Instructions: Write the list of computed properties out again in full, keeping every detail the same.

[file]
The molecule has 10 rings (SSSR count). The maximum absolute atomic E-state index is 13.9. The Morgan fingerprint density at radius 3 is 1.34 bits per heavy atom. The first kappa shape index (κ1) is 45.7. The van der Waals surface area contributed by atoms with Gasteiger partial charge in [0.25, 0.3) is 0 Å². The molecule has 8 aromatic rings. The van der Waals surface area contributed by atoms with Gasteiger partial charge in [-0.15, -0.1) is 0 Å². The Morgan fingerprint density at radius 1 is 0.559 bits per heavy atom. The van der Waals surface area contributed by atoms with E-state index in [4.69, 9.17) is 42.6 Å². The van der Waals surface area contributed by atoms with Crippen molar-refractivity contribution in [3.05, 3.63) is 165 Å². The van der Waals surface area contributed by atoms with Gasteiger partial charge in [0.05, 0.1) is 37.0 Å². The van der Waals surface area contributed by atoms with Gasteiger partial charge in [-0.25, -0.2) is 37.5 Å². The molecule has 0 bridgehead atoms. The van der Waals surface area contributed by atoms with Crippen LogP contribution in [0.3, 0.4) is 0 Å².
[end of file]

The molecule has 10 rings (SSSR count). The maximum absolute atomic E-state index is 13.9. The Morgan fingerprint density at radius 3 is 1.34 bits per heavy atom. The first kappa shape index (κ1) is 45.7. The van der Waals surface area contributed by atoms with Gasteiger partial charge in [0.25, 0.3) is 0 Å². The molecule has 8 aromatic rings. The van der Waals surface area contributed by atoms with Gasteiger partial charge in [-0.15, -0.1) is 0 Å². The Morgan fingerprint density at radius 1 is 0.559 bits per heavy atom. The van der Waals surface area contributed by atoms with E-state index in [4.69, 9.17) is 42.6 Å². The van der Waals surface area contributed by atoms with Crippen molar-refractivity contribution in [3.05, 3.63) is 165 Å². The van der Waals surface area contributed by atoms with Gasteiger partial charge in [0.05, 0.1) is 37.0 Å². The van der Waals surface area contributed by atoms with Gasteiger partial charge in [-0.25, -0.2) is 37.5 Å². The molecule has 0 bridgehead atoms. The van der Waals surface area contributed by atoms with Crippen LogP contribution in [0.3, 0.4) is 0 Å².